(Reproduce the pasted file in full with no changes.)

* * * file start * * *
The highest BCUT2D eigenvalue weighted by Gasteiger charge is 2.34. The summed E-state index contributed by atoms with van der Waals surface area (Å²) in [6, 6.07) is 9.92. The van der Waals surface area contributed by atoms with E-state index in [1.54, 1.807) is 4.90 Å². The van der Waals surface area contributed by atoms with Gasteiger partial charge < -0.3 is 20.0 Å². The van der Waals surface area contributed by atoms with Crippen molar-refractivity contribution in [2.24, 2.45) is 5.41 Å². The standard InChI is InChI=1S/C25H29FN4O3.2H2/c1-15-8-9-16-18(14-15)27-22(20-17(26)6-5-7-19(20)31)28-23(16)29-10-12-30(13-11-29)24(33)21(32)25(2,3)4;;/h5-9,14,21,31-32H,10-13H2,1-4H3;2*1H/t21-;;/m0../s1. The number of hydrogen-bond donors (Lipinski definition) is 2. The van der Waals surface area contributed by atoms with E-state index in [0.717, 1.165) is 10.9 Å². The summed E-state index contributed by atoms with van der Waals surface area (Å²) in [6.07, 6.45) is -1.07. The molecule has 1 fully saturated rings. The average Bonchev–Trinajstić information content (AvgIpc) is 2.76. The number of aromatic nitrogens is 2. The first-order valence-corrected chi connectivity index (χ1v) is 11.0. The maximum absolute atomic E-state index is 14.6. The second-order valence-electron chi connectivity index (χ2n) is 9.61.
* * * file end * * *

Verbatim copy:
The highest BCUT2D eigenvalue weighted by Gasteiger charge is 2.34. The summed E-state index contributed by atoms with van der Waals surface area (Å²) in [6, 6.07) is 9.92. The van der Waals surface area contributed by atoms with E-state index in [1.54, 1.807) is 4.90 Å². The van der Waals surface area contributed by atoms with Gasteiger partial charge < -0.3 is 20.0 Å². The van der Waals surface area contributed by atoms with Crippen molar-refractivity contribution in [2.24, 2.45) is 5.41 Å². The standard InChI is InChI=1S/C25H29FN4O3.2H2/c1-15-8-9-16-18(14-15)27-22(20-17(26)6-5-7-19(20)31)28-23(16)29-10-12-30(13-11-29)24(33)21(32)25(2,3)4;;/h5-9,14,21,31-32H,10-13H2,1-4H3;2*1H/t21-;;/m0../s1. The number of hydrogen-bond donors (Lipinski definition) is 2. The van der Waals surface area contributed by atoms with E-state index in [0.717, 1.165) is 10.9 Å². The summed E-state index contributed by atoms with van der Waals surface area (Å²) in [6.07, 6.45) is -1.07. The molecule has 1 fully saturated rings. The average Bonchev–Trinajstić information content (AvgIpc) is 2.76. The number of aromatic nitrogens is 2. The first-order valence-corrected chi connectivity index (χ1v) is 11.0. The maximum absolute atomic E-state index is 14.6. The second-order valence-electron chi connectivity index (χ2n) is 9.61.